"Debjani don't you think we need to re-introduce Pithe Payesh to Pasta" Mehebub asked a few days back! Though he was not much happy with my reply "you mean you are craving for the Pithe Payesh, ain't it 😛 ! Pasta is well aware of the taste of Pithe Puli dear husband!" However, Mehebub is clever and finally admitted that indeed he was! On that note, I made this year's first batch of Pithe yesterday. This year I started with the simple yet blissful Choshir Payesh or Choshi Pithe.
Now that tomorrow is Makar Sankranti, I plan to make a few more delicacies to celebrate the festival of harvest which includes Patishapta, Saruchakli, Dudhpuli, Bhaja Pithe and Gokul Pithe. Okay, these are actually in the planning phase, and I am not sure how much I will be able to make upon returning home today from office. Needless to say, whatever I will prepare will be there on Debjanir Rannaghar along with the recipes shortly.
Choshir Payesh is a tiny Elliptical shaped Pithe either prepared with a paste of Rice flour or all-purpose Flour and then cooked with milk and jaggery and is a famous Bengali Winter delicacy prepared during Makar Sankranti. Look-wise it is similar to long grain rice and we cook it with milk to prepare the Payesh. Dida (my maternal grandmother) used to make the Choshir Payesh a lot. One thing Dida used to be very particular that to use Gobindobhog or any flavored rice while making the Choshi. It actually is the rice and jaggery that gives the Choshir Payesh a distinct flavor given no flavoring agent, in general, is not added while making the payesh.
Choshi though is different than other forms of Pithe or Puli. Shape-wise similar to a typical Pithe but almost pint-sized and with not filling and then cooked with Milk and Date palm jaggery. These days you can find p prefer to make it at packets of Choshi premix (only the dumpling) very easily in the local market and in the Bengali specialty stores in other states or outside country. those are actually handy however, I prefer to make the Choshi at home whenever I cook Choshir Payesh.
Coming to the recipe, I opt for a mixture of Gobindobhog Rice Powder and Semolina to make the Choshi. I use Patali Gur or Date Palm Jaggery as the sweetener and obviously, full-cream milk is another important ingredient for Choshir Payesh.Print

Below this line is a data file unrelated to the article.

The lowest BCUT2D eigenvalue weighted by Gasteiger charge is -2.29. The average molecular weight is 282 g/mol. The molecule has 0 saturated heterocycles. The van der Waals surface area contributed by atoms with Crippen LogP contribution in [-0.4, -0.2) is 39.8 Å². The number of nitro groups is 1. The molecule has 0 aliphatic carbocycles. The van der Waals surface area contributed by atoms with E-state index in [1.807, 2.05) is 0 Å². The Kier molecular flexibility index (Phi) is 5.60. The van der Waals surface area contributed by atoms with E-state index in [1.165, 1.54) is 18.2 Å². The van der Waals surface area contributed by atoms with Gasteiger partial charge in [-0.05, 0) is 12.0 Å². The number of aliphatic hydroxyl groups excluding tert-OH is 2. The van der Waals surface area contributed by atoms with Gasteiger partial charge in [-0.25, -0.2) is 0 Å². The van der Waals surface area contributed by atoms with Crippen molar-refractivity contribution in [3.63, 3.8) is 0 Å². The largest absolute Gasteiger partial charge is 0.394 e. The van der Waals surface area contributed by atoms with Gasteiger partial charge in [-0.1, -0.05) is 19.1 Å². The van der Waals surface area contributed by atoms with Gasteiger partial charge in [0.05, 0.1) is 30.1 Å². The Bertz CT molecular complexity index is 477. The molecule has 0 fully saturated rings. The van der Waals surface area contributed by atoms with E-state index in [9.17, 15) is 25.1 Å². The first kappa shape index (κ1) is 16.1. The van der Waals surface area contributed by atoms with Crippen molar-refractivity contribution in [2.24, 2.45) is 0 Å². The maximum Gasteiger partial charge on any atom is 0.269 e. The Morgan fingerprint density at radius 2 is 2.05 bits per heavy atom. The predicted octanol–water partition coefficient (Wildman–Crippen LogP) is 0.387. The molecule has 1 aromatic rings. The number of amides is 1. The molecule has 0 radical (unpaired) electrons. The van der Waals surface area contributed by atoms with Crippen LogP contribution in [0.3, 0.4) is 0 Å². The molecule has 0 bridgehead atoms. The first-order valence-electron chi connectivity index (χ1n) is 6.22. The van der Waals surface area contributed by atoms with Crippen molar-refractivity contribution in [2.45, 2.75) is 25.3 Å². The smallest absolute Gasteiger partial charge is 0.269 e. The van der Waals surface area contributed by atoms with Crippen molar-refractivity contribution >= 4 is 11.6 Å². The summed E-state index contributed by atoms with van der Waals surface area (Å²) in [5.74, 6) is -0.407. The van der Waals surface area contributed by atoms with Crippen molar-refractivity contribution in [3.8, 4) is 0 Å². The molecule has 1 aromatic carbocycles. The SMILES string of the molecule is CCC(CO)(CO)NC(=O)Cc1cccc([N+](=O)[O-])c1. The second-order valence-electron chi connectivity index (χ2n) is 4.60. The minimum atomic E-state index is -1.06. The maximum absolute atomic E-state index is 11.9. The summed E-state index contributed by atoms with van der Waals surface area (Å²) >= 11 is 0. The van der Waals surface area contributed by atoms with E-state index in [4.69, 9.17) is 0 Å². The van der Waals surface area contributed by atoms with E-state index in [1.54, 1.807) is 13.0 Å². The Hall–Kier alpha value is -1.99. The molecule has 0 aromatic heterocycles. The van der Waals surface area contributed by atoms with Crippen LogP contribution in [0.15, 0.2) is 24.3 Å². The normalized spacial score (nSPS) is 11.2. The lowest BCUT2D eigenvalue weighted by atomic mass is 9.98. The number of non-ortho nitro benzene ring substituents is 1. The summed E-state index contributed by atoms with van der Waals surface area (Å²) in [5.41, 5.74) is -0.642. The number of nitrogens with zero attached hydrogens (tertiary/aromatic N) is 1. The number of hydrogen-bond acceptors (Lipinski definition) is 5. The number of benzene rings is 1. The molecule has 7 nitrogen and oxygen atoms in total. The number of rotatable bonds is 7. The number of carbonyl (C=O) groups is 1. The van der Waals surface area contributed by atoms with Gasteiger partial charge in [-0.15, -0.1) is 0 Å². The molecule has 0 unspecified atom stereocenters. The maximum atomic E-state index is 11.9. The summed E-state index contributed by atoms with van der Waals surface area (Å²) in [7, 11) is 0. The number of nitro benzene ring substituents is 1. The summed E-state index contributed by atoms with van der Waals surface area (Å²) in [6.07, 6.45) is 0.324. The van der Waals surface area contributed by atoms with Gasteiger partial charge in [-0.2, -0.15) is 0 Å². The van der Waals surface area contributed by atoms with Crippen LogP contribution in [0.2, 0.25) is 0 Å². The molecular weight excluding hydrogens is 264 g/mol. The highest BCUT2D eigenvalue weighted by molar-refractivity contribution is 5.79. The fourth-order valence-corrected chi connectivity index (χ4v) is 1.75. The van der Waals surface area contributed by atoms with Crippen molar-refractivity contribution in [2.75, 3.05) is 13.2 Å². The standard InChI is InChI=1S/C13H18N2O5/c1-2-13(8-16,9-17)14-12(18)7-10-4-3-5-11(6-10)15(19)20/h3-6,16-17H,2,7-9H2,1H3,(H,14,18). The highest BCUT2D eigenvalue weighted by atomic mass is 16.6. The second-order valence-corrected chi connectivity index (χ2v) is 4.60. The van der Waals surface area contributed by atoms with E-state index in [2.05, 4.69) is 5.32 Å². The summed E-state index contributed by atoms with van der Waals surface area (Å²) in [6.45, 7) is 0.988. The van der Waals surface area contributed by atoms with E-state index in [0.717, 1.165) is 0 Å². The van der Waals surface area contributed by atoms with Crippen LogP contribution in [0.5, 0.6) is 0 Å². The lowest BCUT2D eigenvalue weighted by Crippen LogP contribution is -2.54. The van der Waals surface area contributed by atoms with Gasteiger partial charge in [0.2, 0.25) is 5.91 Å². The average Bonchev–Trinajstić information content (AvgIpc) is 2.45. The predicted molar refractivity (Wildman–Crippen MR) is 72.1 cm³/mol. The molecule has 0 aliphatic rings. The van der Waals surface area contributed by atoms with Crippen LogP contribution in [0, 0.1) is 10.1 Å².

Choshir Payesh is a tiny Elliptical shaped Pithe either prepared with a paste of Rice flour or all-purpose Flour and then cooked with milk and jaggery and is a famous Bengali Winter delicacy prepared during Makar Sankranti.
To make Choshi:
- Gobindobhog Rice: 100g
- Semolina: 1 tablespoon
- Salt: 1 pinch (optional)
- Hot Water: 1 Cup
To Make Choshir Payesh:
- Choshi: 1 Cup
- Full-Cream Milk: 2 Liters
- Date Palm Jaggery: 300g
- Ghee: 1 teaspoon
- Bay Leaf: 1 (optional)
To make Choshi:
- Wash Rice 2-3 times under running water and sundry the rice completely. This will take around two days to completely sundry the rice.
- Now make a fine powder of the rice. You can make the Rice Powder in bulk and use it as and when required.
- Take 100g Rice Powder and Semolina in a bowl along with a pinch of salt and mix thoroughly.
- Now add 2-3 tablespoon hot water and start kneading.
- Add water little by little to make a tight dough.
- Once the dough is prepared cover it with a wet cloth and give rest for 15 minutes.
- Now take a pinch size dough and using your finger give it elliptical shape. It should look like a rice grain both in size and shape.
- Following the same process make rest of the "Choshi".
- The size of Choshi varies person to person, however, I prefer the rice grain size.
- Once prepared sundry the Choshi completely. You can store excess Choshi in an airtight container.
To make Choshir Payesh:
- Take the milk in a deep bottom pan and start boiling it after adding 2 cups of water and 1 bay leaf till the milk reduces to ⅔.
- Add Ghee in between.
- Once the milk reduces to ⅔, add 1 Cup of Choshi to the milk and keep cooking on low flame.
- Cook until the milk thickens and Choshi turned translucent in color.
- Add Date Palm Jaggery and mix thoroughly and cook for 5 minutes and then switch the flame off.
- Serve Choshir Payesh
inroom temperature. I though prefer to serve it after storing for one day in the refrigerator.
You can purchase Choshi directly from the market instead of preparing at home.
While making the Choshi at home, you can use readily available rice flour instead of making it at home.
Some people prefer to fry the choshi before adding it to the milk, however, I don't do that. Given when the choshi added directly to the milk rice residue extracted from it helps to thicken the milk quickly and also gives extra flavor.
I don't add any dry fruits in Choshir Payesh. You can obviously add your choice of dry fruits to make it richer.
You can substitute Date Palm Jaggery completely with Sugar or use both. however, the jaggery gives an amazing flavor to the Choshir Payesh.
- Category: Dessert
- Cuisine: Bengali
- Calories: 1110
- Sugar: 75g
- Fat: 42.1g
- Saturated Fat: 25.5g
- Carbohydrates: 150.4g
- Fiber: 0.4g
- Protein: 38.4g
- Cholesterol: 159mg
Winter delicacies from Debjanir Rannaghar apart from Choshir Payesh:
We bongs, make several delicacies during the winter; before on or after the Makar Sankranti. You may check a few recipes from the list below from my blog.
- Khejur Gurer Payesh
- Koraishutir Kochuri
- Natun Aloor Dum
- Nolen Gur Er Sandesh
- Patishapta (this was featured on Rediff on World Pancake Day)
Have you tried the Choshir Payesh Recipe from Debjanir Rannaghar!
Do let me know how it came out. Also, I would love to see a picture of the same which you can share here on firstname.lastname@example.org or on Instagram you can use my hashtag #debjanirrannaghar or can tag me at @foodofdebjani.